FIG. 2 is a similar diagrammatical view of an exemplary gas turbine engine assembly incorporating a combustor in accordance with another aspect of the present technique, illustrating the preheated coolant fluid stream used as the working fluid stream after channeling through the combustor;

FIG. 3 is a diagrammatical view of an exemplary gas turbine engine incorporating different compressors for the working fluid stream and the coolant fluid stream in accordance with yet another aspect of the present technique;

FIG. 4 is diagrammatical view of an exemplary gas turbine engine illustrating mixing of the coolant fluid stream and the working fluid stream downstream of the turbine; and

FIG. 5 is a diagrammatical view of an exemplary gas turbine engine illustrating thermal exchange of the working fluid stream and the coolant fluid stream in a heat exchanger downstream of the turbine.

DETAILED DESCRIPTION

A gas turbine engine is an energy conversion device used to generate power from aero-thermodynamic expansion of a hot pressurized working fluid. A typical gas turbine includes a compressor for compressing a fluid for combustion which is suitably mixed with a fuel and ignited accordingly to generate combustion gas in a combustor disposed in flow communication with a turbine which extracts energy by aero-thermodynamic expansion of the hot pressurized combustion gas producing output power thereby, such as by driving an electrical generator.

Accordingly, in an exemplary embodiment of the present technique illustrated in FIG. 1, a gas turbine engine comprises a compressor 10, which receives an inlet fluid stream 30. The inlet fluid stream 30 is compressed typically in various stages in the compressor 10. A portion of the compressed fluid stream is channeled to discharge the compressed coolant fluid stream 22 to the turbine 14 in fluid communication with the compressor 10. Accordingly, balance portion of the compressed coolant fluid stream 22 is channeled to a source 18 of working fluid stream 44, typically a combustor. The turbine 14 receives the working fluid stream 44 from the combustor 18, which is in fluid communication with the turbine 14.

In accordance with the present technique, the compressed coolant fluid stream 22 undergoes thermal exchange with turbine components, for example the rotor, casing, shrouds and nozzles internal to the turbine 14, while passing through different coolant circuits within the turbine 14. The working fluid stream 44 undergoes thermodynamic expansion, in the turbine 14 to extract energy therefrom. A portion of the extracted energy is utilized to drive the compressor 10 coupled to the turbine 14 through a drive shaft 20.

As further illustrated in FIG. 1, the coolant fluid stream 22 and the working fluid stream 44 are fluidly isolated from each other within the turbine 14. The isolation of the fluid streams affords several advantages, including maintaining temperature of the working fluid stream at the turbine entry, within a desired range of, for example, between about 900 C. to about 1200 C. Moreover, maintaining temperature of the working fluid stream 44 at the turbine 14 entry helps in optimizing pressure ratio of entry and exit pressure of the working fluid stream 44 within the turbine 14. Accordingly, optimizing pressure ratio between entry and exit pressure of the working fluid stream 44 within the turbine 14 helps maintain overall thermodynamic efficiency of the gas turbine engine, within a desired range.

Moreover, in accordance with one aspect of the present technique, a portion of the coolant fluid stream 22 which is preheated by passing through different coolant circuits inside the turbine 14, is channeled downstream of the turbine 14, to supply at least one preheated process fluid stream 24 to an adjacent system for example a system 26 downstream of the turbine 14, as depicted in FIG. 1. Concurrently, as further illustrated in FIG. 1, the working fluid stream 44 after exiting the turbine 14 may be utilized as another process fluid stream 12 to another system 28 downstream of the turbine 14. Accordingly, the present technique provides operating the turbine at a desired efficiency level with an integrated means to recuperate the working fluid stream while utilizing at least a portion of the preheated coolant fluid stream as the process fluid stream 24 to the system 26 typically outside a control volume 16 of the gas turbine engine.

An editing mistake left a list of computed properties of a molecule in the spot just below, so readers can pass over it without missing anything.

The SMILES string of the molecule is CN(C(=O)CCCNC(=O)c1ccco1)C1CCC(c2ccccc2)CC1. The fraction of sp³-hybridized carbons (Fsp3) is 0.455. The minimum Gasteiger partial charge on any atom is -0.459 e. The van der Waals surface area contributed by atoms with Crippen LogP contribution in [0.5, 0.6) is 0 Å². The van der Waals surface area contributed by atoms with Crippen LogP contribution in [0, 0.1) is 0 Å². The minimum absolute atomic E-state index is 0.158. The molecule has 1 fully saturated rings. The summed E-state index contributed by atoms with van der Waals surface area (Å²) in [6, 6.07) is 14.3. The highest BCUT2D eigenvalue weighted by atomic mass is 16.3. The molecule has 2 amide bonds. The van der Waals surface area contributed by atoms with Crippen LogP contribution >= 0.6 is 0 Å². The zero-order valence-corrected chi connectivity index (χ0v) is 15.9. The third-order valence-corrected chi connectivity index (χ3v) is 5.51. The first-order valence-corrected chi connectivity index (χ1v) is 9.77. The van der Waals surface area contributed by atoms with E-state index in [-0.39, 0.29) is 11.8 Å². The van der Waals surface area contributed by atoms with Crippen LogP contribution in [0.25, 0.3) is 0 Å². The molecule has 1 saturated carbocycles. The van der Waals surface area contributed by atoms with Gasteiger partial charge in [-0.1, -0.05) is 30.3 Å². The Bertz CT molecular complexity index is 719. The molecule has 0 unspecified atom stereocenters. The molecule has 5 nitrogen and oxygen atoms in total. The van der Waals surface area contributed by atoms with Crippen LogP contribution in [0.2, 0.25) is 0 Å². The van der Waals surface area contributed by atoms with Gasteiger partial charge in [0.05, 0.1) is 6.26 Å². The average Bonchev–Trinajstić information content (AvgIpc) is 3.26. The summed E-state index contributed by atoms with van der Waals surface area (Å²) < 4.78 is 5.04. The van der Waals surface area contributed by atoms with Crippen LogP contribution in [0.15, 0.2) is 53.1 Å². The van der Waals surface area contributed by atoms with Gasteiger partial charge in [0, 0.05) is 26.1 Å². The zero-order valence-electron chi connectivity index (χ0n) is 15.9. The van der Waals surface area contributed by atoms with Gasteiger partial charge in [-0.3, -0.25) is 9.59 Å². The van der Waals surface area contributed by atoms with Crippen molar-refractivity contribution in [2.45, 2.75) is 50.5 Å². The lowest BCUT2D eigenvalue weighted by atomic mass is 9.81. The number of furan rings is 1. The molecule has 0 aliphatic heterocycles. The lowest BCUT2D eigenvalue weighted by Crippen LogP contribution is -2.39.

In one embodiment, shown in FIG. 1 and FIG. 3 through FIG. 5, the process 26, 28 downstream of the turbine 14 is a separate system outside the control volume 16 of the gas turbine engine which ideally do not influence operating conditions of the gas turbine engine. However, as will be appreciated by those skilled in the art, under certain circumstances, the system outside the control volume 16 of the gas turbine engine may influence the operating conditions of the gas turbine engine, such as due to back pressure for example.

In other embodiment, illustrated in FIG. 2, the coolant fluid stream 22 cools the turbine 14 after passing through the coolant circuits of the turbine 14, without fluidly communicating with the working fluid stream 44. Accordingly, as further illustrated in FIG. 2 the coolant fluid stream 22 is delivered as the preheated process fluid stream 24 to the source 18 of the working fluid stream 44, typically a combustor. Consequently, the source 18 is configured to deliver the working fluid stream 44 to the turbine 14 undergoing typical thermodynamic expansion to extract energy therefrom and the working fluid stream 44 is exhausted from the turbine 14 thereafter. The preheated process fluid stream 24 being delivered to the combustor 18 via a compressor 32 (if desired) and a heat exchanger 34 (if desired). Therefore, in accordance with the aspect of the present technique depicted in FIG. 2, the preheated process fluid stream 24 is used as the working fluid stream 44 after channeling through the combustor 18.

In another embodiment shown in FIG. 3, the compressor 10 is used to supply the coolant fluid stream 22 to the turbine 14, while a separate compressor 36 is used to supply the fluid for combustion to the source 18 of the working fluid stream. The coolant fluid, may include, without limitation, air, superheated steam, and a mixture thereof. The compressors 10, 36 comprise at least one of a single stage compressor or a multi stage compressor. In one embodiment, the source 18 of the working fluid 44 comprises a combustor. The combustor may include, without limitation, an annular combustor, a tubular combustor, a silo combustor and a combination thereof. In other embodiment, the source 18 of the working fluid comprises a fuel cell. The fuel cells may include without limitation solid oxide fuel cells, and molten carbonate fuel cells.